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Preschool Children's Attention to Environmental Messages About Groups: Social Categorization and the Origins of Intergroup Bias


  • The data reported in this paper were collected by the first author, under the supervision of the second author, as part of the requirements for the master of arts degree in psychology. This work was supported by funds from the Debra Lobliner Fellowship. The authors wish to thank all of the children, staff, and parents associated with the participating classrooms. The authors are especially grateful to Sandra Briley, Marisol Cedillo, and Linda Karslake of the University of Texas Child Care Center and Virginia Braden, Julie Hasselmeier, Angi Nance, Brittany Podsim, and Terri Tafoya-Diaz of the Hyde Park Baptist Child Development Center for their assistance with the project.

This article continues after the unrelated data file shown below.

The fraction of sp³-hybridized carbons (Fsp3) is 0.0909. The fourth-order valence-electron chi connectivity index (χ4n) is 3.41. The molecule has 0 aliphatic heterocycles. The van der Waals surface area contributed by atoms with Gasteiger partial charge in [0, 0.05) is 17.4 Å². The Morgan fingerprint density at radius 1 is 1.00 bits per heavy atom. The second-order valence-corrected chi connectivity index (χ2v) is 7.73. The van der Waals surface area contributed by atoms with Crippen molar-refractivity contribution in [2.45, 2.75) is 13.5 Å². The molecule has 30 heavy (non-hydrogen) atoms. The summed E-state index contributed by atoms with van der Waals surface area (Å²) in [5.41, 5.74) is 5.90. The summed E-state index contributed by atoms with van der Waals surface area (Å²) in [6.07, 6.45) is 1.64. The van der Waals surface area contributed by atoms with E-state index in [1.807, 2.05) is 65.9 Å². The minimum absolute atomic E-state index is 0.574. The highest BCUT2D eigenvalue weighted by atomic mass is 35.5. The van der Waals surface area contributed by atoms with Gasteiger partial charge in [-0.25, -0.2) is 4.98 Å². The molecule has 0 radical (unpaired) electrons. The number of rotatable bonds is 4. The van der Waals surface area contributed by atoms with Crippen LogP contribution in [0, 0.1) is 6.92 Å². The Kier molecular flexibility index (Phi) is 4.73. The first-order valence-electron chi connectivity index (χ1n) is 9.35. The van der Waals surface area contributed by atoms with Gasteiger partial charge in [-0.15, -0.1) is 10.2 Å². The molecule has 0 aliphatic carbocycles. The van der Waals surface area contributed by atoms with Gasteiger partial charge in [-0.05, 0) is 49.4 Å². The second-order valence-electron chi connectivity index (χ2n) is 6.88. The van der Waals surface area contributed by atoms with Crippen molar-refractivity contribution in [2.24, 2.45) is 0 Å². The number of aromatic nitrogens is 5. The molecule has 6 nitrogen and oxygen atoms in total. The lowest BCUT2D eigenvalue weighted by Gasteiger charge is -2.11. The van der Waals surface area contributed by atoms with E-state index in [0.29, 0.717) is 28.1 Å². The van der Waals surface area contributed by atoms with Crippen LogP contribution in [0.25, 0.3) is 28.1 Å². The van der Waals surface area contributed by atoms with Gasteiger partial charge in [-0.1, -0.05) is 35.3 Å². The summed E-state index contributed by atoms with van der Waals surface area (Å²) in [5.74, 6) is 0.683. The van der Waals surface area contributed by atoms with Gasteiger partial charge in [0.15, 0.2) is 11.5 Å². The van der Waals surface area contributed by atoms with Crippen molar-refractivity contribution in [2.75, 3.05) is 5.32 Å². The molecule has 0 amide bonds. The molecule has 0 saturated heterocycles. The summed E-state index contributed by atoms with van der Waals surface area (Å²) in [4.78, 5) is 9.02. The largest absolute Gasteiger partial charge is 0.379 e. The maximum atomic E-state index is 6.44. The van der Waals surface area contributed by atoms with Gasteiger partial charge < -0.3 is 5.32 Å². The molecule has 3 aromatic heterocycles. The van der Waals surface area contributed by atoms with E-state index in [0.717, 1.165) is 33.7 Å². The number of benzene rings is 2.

concerning this article should be address to Meagan M. Patterson, Department of Psychology, University of Texas at Austin, Austin, TX 78712. Electronic mail may be sent to


This study was designed to examine the effects of adults' labeling and use of social groups on preschool children's intergroup attitudes. Children (N=87, aged 3–5) attending day care were given measures of classification skill and self-esteem and assigned to membership in a novel (“red” or “blue”) social group. In experimental classrooms, teachers used the color groups to label children and organize the classroom. In control classrooms, teachers ignored the color groups. After 3 weeks, children completed multiple measures of intergroup attitudes. Results indicated that children in both types of classrooms developed ingroup-biased attitudes. As expected, children in experimental classrooms showed greater ingroup bias on some measures than children in control classrooms.